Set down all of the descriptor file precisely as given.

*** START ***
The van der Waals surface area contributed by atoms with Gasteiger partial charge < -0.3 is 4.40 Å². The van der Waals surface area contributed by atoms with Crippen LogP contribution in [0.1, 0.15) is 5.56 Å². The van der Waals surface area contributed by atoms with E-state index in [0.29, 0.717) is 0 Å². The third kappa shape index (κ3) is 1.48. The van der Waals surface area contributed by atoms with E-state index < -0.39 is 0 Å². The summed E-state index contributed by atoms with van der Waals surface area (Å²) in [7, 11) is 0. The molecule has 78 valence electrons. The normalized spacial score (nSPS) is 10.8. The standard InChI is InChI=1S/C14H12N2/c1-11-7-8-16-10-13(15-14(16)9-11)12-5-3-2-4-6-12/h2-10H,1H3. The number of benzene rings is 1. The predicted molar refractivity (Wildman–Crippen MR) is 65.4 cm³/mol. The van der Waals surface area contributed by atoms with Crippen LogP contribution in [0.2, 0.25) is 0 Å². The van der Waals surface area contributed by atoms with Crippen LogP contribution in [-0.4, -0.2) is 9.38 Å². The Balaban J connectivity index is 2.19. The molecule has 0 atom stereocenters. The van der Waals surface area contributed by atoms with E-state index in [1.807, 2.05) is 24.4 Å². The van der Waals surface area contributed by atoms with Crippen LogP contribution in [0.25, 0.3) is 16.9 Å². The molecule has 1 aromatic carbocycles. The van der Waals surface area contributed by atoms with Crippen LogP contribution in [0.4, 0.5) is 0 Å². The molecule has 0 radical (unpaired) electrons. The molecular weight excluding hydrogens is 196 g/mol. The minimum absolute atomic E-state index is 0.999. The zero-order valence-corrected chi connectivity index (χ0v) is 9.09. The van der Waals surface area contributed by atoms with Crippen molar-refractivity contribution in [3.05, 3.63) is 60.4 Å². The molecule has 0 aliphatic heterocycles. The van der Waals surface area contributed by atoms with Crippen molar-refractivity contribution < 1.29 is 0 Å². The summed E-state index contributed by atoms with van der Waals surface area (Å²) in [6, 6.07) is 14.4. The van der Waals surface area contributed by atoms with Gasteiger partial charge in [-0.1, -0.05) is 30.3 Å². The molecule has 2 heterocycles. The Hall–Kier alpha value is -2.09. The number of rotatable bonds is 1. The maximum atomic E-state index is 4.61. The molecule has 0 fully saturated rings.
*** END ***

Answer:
The van der Waals surface area contributed by atoms with Gasteiger partial charge < -0.3 is 4.40 Å². The van der Waals surface area contributed by atoms with Crippen LogP contribution in [0.1, 0.15) is 5.56 Å². The van der Waals surface area contributed by atoms with E-state index in [0.29, 0.717) is 0 Å². The third kappa shape index (κ3) is 1.48. The van der Waals surface area contributed by atoms with E-state index < -0.39 is 0 Å². The summed E-state index contributed by atoms with van der Waals surface area (Å²) in [7, 11) is 0. The molecule has 78 valence electrons. The normalized spacial score (nSPS) is 10.8. The standard InChI is InChI=1S/C14H12N2/c1-11-7-8-16-10-13(15-14(16)9-11)12-5-3-2-4-6-12/h2-10H,1H3. The number of benzene rings is 1. The predicted molar refractivity (Wildman–Crippen MR) is 65.4 cm³/mol. The van der Waals surface area contributed by atoms with Crippen LogP contribution in [0.2, 0.25) is 0 Å². The van der Waals surface area contributed by atoms with Crippen LogP contribution in [-0.4, -0.2) is 9.38 Å². The Balaban J connectivity index is 2.19. The molecule has 0 atom stereocenters. The van der Waals surface area contributed by atoms with E-state index in [1.807, 2.05) is 24.4 Å². The van der Waals surface area contributed by atoms with Crippen LogP contribution in [0.25, 0.3) is 16.9 Å². The molecule has 1 aromatic carbocycles. The van der Waals surface area contributed by atoms with Crippen LogP contribution in [0.4, 0.5) is 0 Å². The molecule has 0 radical (unpaired) electrons. The molecular weight excluding hydrogens is 196 g/mol. The minimum absolute atomic E-state index is 0.999. The zero-order valence-corrected chi connectivity index (χ0v) is 9.09. The van der Waals surface area contributed by atoms with Crippen molar-refractivity contribution in [3.05, 3.63) is 60.4 Å². The molecule has 0 aliphatic heterocycles. The van der Waals surface area contributed by atoms with Crippen molar-refractivity contribution < 1.29 is 0 Å². The summed E-state index contributed by atoms with van der Waals surface area (Å²) in [6, 6.07) is 14.4. The van der Waals surface area contributed by atoms with Gasteiger partial charge in [-0.1, -0.05) is 30.3 Å². The molecule has 2 heterocycles. The Hall–Kier alpha value is -2.09. The number of rotatable bonds is 1. The maximum atomic E-state index is 4.61. The molecule has 0 fully saturated rings.